In the absence of much knowledge of Celts on my part, I've consulted Wikipedia. (Yes, I know their articles are not always reliable.) According to what's written at http://en.wikipedia.org/wiki/Celts#Linguistic_evidence, "The Proto-Celtic language is usually dated to the Late Bronze Age." If this is right, it sounds like you're making Celtic people and culture older than most academics believe to be the case.

          And Wikipedia - see http://en.wikipedia.org/wiki/Stonehenge - has this to say about Stonehenge: "Archaeologists believe it was built anywhere from 3000 BC to 2000 BC. Radiocarbon dating in 2008 suggested that the first stones were raised between 2400 and 2200 BC, whilst another theory suggests that bluestones may have been raised at the site as early as 3000 BC." So, radiocarbon dating seems to indicate that Stonehenge was first built several hundred years after you believe it was built.

          Comment


          • Originally posted by ironroad41 View Post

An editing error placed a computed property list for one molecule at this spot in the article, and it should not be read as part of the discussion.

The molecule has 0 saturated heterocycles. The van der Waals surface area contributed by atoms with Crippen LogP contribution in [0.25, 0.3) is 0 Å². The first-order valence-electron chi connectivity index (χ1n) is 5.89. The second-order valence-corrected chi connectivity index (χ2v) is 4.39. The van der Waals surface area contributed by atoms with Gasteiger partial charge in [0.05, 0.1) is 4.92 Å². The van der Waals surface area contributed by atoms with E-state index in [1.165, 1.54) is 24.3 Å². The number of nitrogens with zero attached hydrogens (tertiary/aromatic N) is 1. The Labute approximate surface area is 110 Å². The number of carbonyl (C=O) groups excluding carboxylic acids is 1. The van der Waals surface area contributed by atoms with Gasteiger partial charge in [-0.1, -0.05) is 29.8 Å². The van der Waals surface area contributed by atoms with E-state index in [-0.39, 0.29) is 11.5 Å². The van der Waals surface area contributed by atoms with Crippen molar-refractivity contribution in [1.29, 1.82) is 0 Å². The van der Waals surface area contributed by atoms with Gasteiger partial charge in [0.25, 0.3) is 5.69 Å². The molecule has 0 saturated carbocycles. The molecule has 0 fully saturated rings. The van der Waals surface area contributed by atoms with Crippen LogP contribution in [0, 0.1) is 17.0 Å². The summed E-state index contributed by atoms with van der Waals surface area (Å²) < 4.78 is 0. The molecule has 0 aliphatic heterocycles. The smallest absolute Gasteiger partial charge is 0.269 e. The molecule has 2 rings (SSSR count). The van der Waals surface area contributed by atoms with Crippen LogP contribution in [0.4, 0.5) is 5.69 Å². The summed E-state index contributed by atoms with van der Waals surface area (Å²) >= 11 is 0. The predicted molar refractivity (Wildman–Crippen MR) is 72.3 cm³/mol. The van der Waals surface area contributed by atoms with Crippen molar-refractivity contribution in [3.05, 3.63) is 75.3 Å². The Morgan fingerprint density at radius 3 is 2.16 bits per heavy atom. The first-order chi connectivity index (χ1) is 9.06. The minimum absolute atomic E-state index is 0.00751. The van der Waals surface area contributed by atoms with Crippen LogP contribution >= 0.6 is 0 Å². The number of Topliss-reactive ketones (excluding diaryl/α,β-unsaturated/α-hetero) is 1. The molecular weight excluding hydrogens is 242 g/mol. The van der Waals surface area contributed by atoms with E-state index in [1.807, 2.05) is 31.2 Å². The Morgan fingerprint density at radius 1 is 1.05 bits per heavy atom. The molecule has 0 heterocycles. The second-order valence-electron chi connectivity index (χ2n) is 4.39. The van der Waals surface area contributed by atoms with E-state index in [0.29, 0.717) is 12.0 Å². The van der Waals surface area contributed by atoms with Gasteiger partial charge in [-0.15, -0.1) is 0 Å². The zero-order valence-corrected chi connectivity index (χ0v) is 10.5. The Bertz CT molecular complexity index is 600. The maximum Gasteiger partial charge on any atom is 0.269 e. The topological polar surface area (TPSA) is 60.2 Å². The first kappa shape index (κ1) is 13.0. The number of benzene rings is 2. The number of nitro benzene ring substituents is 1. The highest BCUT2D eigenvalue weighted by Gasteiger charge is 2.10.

Let me try a different approach. I have been around long enough to be familiar with most of the arguments you present, however I am not fully persuaded.

            Consider the druids. It is commonly believed that they built many stone structures in the period 2K to 3K BC. Many of them in the Isles. They represent the "soul" of Celticism. They were an anathema to Rome, who destroyed their temples, and hounded them until c. 80 AD, Rome destroyed their University on Anglesby (sp) Island. Stonehenge is commonly believed to have had religious significance.

            Where did they come from? The Near East?? When and where did they establish their religion. If they were moving huge megaliths of blue stone to Stonehenge prior to 3K BC, what does that imply? It takes time to create a religious ethos, it takes organization to build a university (c.2500 BC) and develop a 20+ year oral curriculum. Finally, I believe they were predominantly R1b? AFIK there is no record of Celts in the near East, so I don't think that's where it started.
            The first Megalithic tombs in Ireland are known as Court Tombs built around 4000 BC mostly found in the north of Ireland around the time that the LBK arrived in Ireland from northern Europe.
            If some ancient remains of R1b are lying under the North Sea then it would be difficult to find them.
            Last edited by 1798; 6 June 2014, 06:33 PM.

            Comment


            • Originally posted by ironroad41 View Post
              Let me try a different approach. I have been around long enough to be familiar with most of the arguments you present, however I am not fully persuaded.